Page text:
The tap dancing around matt’s Iraq war comparison has been fun. If we would have nuked Baghdad out of existence 30 minutes after they spread smallpox throughout NYC, Wash. D.C., San Fran and Fargo ND, Ray would be the only American congratulating the President for a job well-thought out and done; Ron (151) would simply say “no big deal”. I think this comparison has some relevance to the main thrust which is reaction to perceived threats, even though John (168) says not because science is correct to perfection and military intelligence is fuzzy; though Ron does make a fine but valid distinction between the two cases, so they are not perfectly comparable.

    Finally, to quickly state the facts for the record: Sadam had WMD, unequivocally (though did something privately with them between 1999 and 2003); we never claimed Sadam had nuclear weapons; like we never claimed the Sadam had anything to do with 9/11.

  30. 180
    John Reimann says:

    I have one question: Botkin claims that temperatures on top of Kilmanjaro never drop below freezing and this proves that global warming cannot be the cause of the glacier’s disappearance there. What do people think of this?

  31. 181
    Joseph O\\\'Sullivan says:

    I agree with David that the the problem of dustbowls is one of the most worrisome aspects of AGW. The NY time magazine has a very good article about the problems with climate change in the already water starved US west.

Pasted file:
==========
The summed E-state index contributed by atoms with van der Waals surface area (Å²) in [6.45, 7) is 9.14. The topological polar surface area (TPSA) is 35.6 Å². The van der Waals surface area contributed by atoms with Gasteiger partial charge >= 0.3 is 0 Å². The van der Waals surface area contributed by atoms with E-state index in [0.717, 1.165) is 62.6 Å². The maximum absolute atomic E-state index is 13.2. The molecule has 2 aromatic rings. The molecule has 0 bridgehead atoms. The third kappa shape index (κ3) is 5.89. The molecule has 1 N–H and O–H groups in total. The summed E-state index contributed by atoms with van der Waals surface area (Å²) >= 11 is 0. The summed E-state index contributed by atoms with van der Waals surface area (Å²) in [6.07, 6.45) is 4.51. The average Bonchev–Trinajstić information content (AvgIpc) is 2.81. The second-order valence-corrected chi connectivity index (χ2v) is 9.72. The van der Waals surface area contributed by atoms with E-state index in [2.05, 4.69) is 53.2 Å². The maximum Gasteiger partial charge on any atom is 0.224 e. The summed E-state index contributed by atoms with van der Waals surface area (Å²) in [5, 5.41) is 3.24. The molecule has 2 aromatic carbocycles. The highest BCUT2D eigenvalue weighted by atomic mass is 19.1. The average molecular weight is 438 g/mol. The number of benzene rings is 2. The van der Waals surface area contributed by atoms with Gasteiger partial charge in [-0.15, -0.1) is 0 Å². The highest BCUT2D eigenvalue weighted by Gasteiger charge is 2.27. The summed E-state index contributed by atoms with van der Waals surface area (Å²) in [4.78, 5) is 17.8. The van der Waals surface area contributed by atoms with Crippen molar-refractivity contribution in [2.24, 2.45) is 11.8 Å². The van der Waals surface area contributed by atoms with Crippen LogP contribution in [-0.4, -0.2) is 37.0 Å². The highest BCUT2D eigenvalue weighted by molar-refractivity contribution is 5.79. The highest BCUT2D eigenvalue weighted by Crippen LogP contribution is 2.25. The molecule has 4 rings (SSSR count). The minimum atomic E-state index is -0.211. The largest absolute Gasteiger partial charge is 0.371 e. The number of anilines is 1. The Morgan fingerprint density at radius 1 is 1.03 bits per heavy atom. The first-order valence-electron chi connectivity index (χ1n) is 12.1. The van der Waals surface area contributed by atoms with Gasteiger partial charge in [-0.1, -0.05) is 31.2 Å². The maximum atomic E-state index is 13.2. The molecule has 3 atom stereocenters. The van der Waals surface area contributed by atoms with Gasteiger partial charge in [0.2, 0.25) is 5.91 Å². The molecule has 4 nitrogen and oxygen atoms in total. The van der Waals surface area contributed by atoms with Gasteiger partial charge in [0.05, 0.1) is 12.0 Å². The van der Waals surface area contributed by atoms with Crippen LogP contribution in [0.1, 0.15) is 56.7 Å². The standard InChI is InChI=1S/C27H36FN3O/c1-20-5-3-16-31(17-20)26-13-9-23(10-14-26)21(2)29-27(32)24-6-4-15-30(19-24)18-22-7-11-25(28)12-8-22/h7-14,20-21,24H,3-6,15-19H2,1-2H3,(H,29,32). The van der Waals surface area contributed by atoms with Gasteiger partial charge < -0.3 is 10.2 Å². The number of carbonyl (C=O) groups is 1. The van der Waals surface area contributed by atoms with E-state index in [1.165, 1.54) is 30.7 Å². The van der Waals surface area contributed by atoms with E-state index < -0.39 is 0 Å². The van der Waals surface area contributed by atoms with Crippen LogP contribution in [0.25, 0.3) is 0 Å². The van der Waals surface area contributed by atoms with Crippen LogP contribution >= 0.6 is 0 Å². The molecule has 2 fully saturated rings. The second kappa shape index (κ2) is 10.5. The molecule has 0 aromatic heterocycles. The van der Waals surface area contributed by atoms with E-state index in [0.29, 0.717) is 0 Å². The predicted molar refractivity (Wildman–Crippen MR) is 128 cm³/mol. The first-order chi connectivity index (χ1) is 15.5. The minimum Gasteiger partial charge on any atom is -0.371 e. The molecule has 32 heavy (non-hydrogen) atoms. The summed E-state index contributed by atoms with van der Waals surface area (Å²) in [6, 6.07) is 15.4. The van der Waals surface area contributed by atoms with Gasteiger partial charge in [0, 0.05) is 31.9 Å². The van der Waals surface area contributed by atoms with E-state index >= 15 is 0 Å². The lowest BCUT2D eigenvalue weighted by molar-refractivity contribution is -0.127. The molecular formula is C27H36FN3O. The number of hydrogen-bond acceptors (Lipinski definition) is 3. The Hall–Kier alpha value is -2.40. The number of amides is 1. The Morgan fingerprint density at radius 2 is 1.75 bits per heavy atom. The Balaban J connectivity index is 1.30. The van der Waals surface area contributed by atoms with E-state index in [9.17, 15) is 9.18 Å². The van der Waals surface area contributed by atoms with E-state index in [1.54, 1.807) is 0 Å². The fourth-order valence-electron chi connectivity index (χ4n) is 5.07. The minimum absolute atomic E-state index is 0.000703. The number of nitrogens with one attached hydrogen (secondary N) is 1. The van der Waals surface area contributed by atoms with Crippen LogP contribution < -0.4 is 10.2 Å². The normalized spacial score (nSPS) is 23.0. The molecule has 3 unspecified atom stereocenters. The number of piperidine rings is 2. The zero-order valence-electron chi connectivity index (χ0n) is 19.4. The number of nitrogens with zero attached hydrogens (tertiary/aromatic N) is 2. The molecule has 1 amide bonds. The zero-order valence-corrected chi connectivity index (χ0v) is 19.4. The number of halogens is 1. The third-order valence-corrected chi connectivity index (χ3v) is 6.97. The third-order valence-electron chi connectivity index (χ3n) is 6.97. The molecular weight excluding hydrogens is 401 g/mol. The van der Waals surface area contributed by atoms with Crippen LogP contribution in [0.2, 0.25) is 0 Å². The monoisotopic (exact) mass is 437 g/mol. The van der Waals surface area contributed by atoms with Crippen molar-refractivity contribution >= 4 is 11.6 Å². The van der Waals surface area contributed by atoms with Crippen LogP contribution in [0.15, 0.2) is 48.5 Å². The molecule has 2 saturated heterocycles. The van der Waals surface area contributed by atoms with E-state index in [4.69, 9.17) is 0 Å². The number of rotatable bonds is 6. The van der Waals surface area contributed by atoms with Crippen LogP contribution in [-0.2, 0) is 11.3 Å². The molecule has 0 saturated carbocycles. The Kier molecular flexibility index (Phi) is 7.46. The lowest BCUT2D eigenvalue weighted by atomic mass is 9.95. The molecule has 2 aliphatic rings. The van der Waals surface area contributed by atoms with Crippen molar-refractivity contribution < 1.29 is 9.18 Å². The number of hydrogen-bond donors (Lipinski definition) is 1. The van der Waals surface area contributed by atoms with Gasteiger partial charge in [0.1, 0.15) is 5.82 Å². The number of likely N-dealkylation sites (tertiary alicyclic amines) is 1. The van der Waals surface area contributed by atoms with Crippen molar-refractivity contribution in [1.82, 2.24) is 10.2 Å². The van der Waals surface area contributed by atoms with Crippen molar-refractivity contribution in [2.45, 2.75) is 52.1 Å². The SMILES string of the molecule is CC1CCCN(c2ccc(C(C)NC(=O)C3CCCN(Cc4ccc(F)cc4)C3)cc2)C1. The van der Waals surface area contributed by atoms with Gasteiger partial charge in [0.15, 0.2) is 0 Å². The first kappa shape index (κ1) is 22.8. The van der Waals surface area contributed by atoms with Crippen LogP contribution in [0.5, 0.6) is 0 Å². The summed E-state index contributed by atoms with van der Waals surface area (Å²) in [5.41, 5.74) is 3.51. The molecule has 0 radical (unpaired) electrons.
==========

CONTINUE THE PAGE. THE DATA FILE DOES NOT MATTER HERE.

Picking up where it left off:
http://www.nytimes.com/2007/10/21/magazine/21water-t.html?ex=1350619200&en=ebd1e9edaa26cdf1&ei=5088&partner=rssnyt&emc=rss

    I have commented before on RC about AGW making work for lawyers, but lawyers who work on water rights issues AGW is a godsend. If you are a major water user in the US west its time to lawyer up.

    PeterK (#169), you write that rats can adapt very quickly, are you saying we should not worry about AGW because there will be more sewer rats? That does not seem to be a very good argument for inaction.

  32. 182
    NL says:

    Hi,
    would you be able to post something soon on this new development Oceans are ‘soaking up less CO2′, if possible with links to the data underlying those findings? Thanks in advance if you’re able to do so.
    -NL

  33. 183
    cce says:

    This is off topic, but can anyone direct me to an explanation of the differences between the NASA temperature anomaly analysis and the Hadley center’s? I know the primary difference is at the poles, but I don’t understand the details.

    Thanks!

  34. 184
    matt says:

    #172 Ray Ladbury: Do you honestly think folks like Warren Buffet would offer Supercat insurance policies if they couldn’t predict risk?

    Uh, yes. From the 1996 letter to shareholders: “So what are the true odds of our having to make a payout during the policy’s term? We don’t know — nor do we think computer models will help us, since we believe the precision they project is a chimera. In fact, such models can lull decision-makers into a false sense of security and thereby increase their chances of making a really huge mistake.”

    In other words, they are pretty sure that they are right, but will place a lot of bets to help mitigate the risk. But no way no how would they place a single big bet on something that looked even quite a bit stronger than “pretty sure”.

    AGW is a single big bet.